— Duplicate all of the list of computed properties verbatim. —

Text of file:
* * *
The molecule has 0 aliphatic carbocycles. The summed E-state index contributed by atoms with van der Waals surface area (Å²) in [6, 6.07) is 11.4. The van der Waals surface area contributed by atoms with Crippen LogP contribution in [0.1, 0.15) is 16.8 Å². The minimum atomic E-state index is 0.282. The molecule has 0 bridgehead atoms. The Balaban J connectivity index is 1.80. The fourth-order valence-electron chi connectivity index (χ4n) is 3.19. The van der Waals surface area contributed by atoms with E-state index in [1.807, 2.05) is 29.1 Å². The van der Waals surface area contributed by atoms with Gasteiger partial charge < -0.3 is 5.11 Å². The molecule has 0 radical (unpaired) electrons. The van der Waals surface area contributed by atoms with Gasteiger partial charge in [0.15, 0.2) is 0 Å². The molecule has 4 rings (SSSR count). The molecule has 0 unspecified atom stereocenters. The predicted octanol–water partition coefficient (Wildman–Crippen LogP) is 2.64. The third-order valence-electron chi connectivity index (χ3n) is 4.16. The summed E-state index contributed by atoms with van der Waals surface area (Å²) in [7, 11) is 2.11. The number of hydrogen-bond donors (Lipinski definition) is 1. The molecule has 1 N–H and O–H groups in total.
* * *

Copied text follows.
The molecule has 0 aliphatic carbocycles. The summed E-state index contributed by atoms with van der Waals surface area (Å²) in [6, 6.07) is 11.4. The van der Waals surface area contributed by atoms with Crippen LogP contribution in [0.1, 0.15) is 16.8 Å². The minimum atomic E-state index is 0.282. The molecule has 0 bridgehead atoms. The Balaban J connectivity index is 1.80. The fourth-order valence-electron chi connectivity index (χ4n) is 3.19. The van der Waals surface area contributed by atoms with E-state index in [1.807, 2.05) is 29.1 Å². The van der Waals surface area contributed by atoms with Gasteiger partial charge < -0.3 is 5.11 Å². The molecule has 0 radical (unpaired) electrons. The van der Waals surface area contributed by atoms with Gasteiger partial charge in [0.15, 0.2) is 0 Å². The molecule has 4 rings (SSSR count). The molecule has 0 unspecified atom stereocenters. The predicted octanol–water partition coefficient (Wildman–Crippen LogP) is 2.64. The third-order valence-electron chi connectivity index (χ3n) is 4.16. The summed E-state index contributed by atoms with van der Waals surface area (Å²) in [7, 11) is 2.11. The number of hydrogen-bond donors (Lipinski definition) is 1. The molecule has 1 N–H and O–H groups in total.